Liza: Yes. You raised a really good point there in terms of the call to action to call a phone number or to go to a website. One of the mistakes I see a lot of businesses do when they send people to a website is they send them to their homepage, rather than a specific landing page. So, once people go to the homepage, they can get lost and don’t know where to go so, then they just disappear. Whereas, if you send them to a specific landing page where there’s a call to action there, then you can make it very easy for people to take the next step where you can capture their information.

Jesse: Yes, totally. That makes a lot of sense and that probably is one of the big problems, Liza, you touched on with online strategy, with web marketing and that is the whole idea of sending people just to your home page. It’s much better to have, whatever your copy is talking about, you want to send them to a specific landing page that matches what you talked about in the first piece of copy. So, if I had a, let’s say we had an ad in a newspaper, maybe that was offering a free seminar all about online marketing that we want people to register for and attend and so the headline might be free seminar reveals how to grow your business with online marketing or something like that.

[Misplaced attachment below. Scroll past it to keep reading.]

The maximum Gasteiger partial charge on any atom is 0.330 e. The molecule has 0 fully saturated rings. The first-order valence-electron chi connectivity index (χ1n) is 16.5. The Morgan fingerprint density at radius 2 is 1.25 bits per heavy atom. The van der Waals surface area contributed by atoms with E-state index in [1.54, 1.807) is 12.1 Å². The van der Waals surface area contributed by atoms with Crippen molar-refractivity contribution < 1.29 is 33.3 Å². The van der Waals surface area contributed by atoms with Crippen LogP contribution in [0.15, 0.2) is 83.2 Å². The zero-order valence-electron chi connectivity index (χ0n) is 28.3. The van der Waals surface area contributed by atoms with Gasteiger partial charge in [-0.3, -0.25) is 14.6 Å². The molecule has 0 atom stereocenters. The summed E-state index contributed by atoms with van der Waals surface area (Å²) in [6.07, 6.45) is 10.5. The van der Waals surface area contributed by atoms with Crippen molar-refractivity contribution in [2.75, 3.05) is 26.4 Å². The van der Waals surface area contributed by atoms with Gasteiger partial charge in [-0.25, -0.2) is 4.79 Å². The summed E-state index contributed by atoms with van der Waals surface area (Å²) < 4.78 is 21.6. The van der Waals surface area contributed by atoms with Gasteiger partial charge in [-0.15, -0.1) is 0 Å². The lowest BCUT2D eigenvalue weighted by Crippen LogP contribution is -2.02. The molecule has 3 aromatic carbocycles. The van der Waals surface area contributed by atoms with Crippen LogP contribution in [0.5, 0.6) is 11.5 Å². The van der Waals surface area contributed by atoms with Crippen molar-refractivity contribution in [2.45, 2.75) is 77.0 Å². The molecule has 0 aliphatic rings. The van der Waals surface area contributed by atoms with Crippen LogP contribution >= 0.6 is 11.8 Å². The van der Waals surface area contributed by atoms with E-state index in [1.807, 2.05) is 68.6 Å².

Then we have all of the copy. Again, we’re limited to just one page so were going to go through a particular formula which I will talk about but the call to action might be to register your free seat, call 1800 whatever, or visit our website, which is contentMaximiser.com/seminar or free seminar. So, when they click on the, not click on but when they’re typing –

Liza: Yes, when they type it.